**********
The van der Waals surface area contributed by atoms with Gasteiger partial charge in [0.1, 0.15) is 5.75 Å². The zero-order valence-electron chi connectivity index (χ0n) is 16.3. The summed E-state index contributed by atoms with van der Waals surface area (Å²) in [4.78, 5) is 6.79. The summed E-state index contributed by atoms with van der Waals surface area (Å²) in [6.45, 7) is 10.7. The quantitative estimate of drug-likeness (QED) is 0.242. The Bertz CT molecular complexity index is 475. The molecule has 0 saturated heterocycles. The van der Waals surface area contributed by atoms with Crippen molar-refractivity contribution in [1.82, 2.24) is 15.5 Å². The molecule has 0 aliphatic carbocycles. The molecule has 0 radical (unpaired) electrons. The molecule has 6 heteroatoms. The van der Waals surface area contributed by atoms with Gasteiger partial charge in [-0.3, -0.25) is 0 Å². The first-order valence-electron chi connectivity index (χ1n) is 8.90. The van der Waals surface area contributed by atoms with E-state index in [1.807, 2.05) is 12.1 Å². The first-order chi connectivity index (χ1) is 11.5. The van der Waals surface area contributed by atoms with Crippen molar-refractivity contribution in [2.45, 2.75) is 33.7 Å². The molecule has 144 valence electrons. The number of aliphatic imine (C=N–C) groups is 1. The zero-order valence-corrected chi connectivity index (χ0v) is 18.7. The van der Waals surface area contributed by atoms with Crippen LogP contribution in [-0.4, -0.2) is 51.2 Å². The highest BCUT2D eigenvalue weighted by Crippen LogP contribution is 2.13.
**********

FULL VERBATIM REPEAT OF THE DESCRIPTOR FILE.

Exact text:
The van der Waals surface area contributed by atoms with Gasteiger partial charge in [0.1, 0.15) is 5.75 Å². The zero-order valence-electron chi connectivity index (χ0n) is 16.3. The summed E-state index contributed by atoms with van der Waals surface area (Å²) in [4.78, 5) is 6.79. The summed E-state index contributed by atoms with van der Waals surface area (Å²) in [6.45, 7) is 10.7. The quantitative estimate of drug-likeness (QED) is 0.242. The Bertz CT molecular complexity index is 475. The molecule has 0 saturated heterocycles. The van der Waals surface area contributed by atoms with Crippen molar-refractivity contribution in [1.82, 2.24) is 15.5 Å². The molecule has 0 aliphatic carbocycles. The molecule has 0 radical (unpaired) electrons. The molecule has 6 heteroatoms. The van der Waals surface area contributed by atoms with Gasteiger partial charge in [-0.3, -0.25) is 0 Å². The first-order valence-electron chi connectivity index (χ1n) is 8.90. The van der Waals surface area contributed by atoms with E-state index in [1.807, 2.05) is 12.1 Å². The first-order chi connectivity index (χ1) is 11.5. The van der Waals surface area contributed by atoms with Crippen molar-refractivity contribution in [2.45, 2.75) is 33.7 Å². The molecule has 144 valence electrons. The number of aliphatic imine (C=N–C) groups is 1. The zero-order valence-corrected chi connectivity index (χ0v) is 18.7. The van der Waals surface area contributed by atoms with Crippen LogP contribution in [-0.4, -0.2) is 51.2 Å². The highest BCUT2D eigenvalue weighted by Crippen LogP contribution is 2.13.